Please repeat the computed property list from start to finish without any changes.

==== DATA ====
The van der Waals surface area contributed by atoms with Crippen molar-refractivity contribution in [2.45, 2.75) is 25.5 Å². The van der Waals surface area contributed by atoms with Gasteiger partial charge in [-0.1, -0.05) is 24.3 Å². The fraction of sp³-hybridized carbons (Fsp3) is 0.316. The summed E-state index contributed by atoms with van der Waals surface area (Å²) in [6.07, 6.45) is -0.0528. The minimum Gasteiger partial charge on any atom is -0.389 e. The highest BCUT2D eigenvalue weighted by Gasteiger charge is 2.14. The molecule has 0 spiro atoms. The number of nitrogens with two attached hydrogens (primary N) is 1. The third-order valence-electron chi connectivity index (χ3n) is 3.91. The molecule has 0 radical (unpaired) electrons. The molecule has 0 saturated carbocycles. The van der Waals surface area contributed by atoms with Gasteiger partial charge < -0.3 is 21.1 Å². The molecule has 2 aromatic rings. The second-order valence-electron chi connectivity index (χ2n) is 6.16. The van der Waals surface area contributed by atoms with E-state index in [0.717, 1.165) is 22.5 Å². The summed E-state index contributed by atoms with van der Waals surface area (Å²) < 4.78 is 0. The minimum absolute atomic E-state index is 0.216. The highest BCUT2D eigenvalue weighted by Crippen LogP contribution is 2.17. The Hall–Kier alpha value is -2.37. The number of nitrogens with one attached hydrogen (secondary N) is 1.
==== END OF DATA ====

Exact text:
The van der Waals surface area contributed by atoms with Crippen molar-refractivity contribution in [2.45, 2.75) is 25.5 Å². The van der Waals surface area contributed by atoms with Gasteiger partial charge in [-0.1, -0.05) is 24.3 Å². The fraction of sp³-hybridized carbons (Fsp3) is 0.316. The summed E-state index contributed by atoms with van der Waals surface area (Å²) in [6.07, 6.45) is -0.0528. The minimum Gasteiger partial charge on any atom is -0.389 e. The highest BCUT2D eigenvalue weighted by Gasteiger charge is 2.14. The molecule has 0 spiro atoms. The number of nitrogens with two attached hydrogens (primary N) is 1. The third-order valence-electron chi connectivity index (χ3n) is 3.91. The molecule has 0 radical (unpaired) electrons. The molecule has 0 saturated carbocycles. The van der Waals surface area contributed by atoms with Gasteiger partial charge < -0.3 is 21.1 Å². The molecule has 2 aromatic rings. The second-order valence-electron chi connectivity index (χ2n) is 6.16. The van der Waals surface area contributed by atoms with E-state index in [0.717, 1.165) is 22.5 Å². The summed E-state index contributed by atoms with van der Waals surface area (Å²) < 4.78 is 0. The minimum absolute atomic E-state index is 0.216. The highest BCUT2D eigenvalue weighted by Crippen LogP contribution is 2.17. The Hall–Kier alpha value is -2.37. The number of nitrogens with one attached hydrogen (secondary N) is 1.